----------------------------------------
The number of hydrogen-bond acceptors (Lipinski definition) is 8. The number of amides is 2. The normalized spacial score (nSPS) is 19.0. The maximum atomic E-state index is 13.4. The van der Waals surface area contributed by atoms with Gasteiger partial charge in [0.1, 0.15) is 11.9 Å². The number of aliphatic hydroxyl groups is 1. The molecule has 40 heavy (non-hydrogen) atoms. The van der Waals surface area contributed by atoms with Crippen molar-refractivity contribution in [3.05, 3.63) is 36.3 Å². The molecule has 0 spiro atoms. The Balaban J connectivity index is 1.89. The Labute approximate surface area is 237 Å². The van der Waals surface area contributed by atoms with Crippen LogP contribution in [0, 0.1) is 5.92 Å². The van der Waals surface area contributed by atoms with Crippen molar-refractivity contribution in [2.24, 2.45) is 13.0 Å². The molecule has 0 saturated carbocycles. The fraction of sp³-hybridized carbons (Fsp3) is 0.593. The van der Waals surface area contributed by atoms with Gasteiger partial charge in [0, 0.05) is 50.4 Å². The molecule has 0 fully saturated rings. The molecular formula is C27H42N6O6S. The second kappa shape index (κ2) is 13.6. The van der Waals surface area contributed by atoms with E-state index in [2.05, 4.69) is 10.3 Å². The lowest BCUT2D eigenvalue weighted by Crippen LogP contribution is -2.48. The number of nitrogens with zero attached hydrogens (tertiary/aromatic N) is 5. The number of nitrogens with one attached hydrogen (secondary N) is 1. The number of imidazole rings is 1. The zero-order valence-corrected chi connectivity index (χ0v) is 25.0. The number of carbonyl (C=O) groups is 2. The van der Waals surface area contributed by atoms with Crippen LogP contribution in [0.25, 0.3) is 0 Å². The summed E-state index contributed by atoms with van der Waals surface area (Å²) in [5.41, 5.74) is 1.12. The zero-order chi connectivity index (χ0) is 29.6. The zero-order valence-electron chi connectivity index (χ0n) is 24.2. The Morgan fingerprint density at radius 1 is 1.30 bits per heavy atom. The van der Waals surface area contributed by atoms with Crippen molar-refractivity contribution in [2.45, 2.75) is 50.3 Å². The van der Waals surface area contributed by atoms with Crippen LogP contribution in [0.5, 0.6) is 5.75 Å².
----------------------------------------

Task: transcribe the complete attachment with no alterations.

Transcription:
The number of hydrogen-bond acceptors (Lipinski definition) is 8. The number of amides is 2. The normalized spacial score (nSPS) is 19.0. The maximum atomic E-state index is 13.4. The van der Waals surface area contributed by atoms with Gasteiger partial charge in [0.1, 0.15) is 11.9 Å². The number of aliphatic hydroxyl groups is 1. The molecule has 40 heavy (non-hydrogen) atoms. The van der Waals surface area contributed by atoms with Crippen molar-refractivity contribution in [3.05, 3.63) is 36.3 Å². The molecule has 0 spiro atoms. The Balaban J connectivity index is 1.89. The Labute approximate surface area is 237 Å². The van der Waals surface area contributed by atoms with Crippen LogP contribution in [0, 0.1) is 5.92 Å². The van der Waals surface area contributed by atoms with Crippen molar-refractivity contribution in [2.24, 2.45) is 13.0 Å². The molecule has 0 saturated carbocycles. The fraction of sp³-hybridized carbons (Fsp3) is 0.593. The van der Waals surface area contributed by atoms with Gasteiger partial charge in [0, 0.05) is 50.4 Å². The molecule has 0 fully saturated rings. The molecular formula is C27H42N6O6S. The second kappa shape index (κ2) is 13.6. The van der Waals surface area contributed by atoms with E-state index in [2.05, 4.69) is 10.3 Å². The lowest BCUT2D eigenvalue weighted by Crippen LogP contribution is -2.48. The number of nitrogens with zero attached hydrogens (tertiary/aromatic N) is 5. The number of nitrogens with one attached hydrogen (secondary N) is 1. The number of imidazole rings is 1. The zero-order valence-corrected chi connectivity index (χ0v) is 25.0. The number of carbonyl (C=O) groups is 2. The van der Waals surface area contributed by atoms with Crippen LogP contribution in [0.25, 0.3) is 0 Å². The summed E-state index contributed by atoms with van der Waals surface area (Å²) in [5.41, 5.74) is 1.12. The zero-order chi connectivity index (χ0) is 29.6. The zero-order valence-electron chi connectivity index (χ0n) is 24.2. The Morgan fingerprint density at radius 1 is 1.30 bits per heavy atom. The van der Waals surface area contributed by atoms with Crippen molar-refractivity contribution in [2.45, 2.75) is 50.3 Å². The van der Waals surface area contributed by atoms with Crippen LogP contribution in [0.5, 0.6) is 5.75 Å².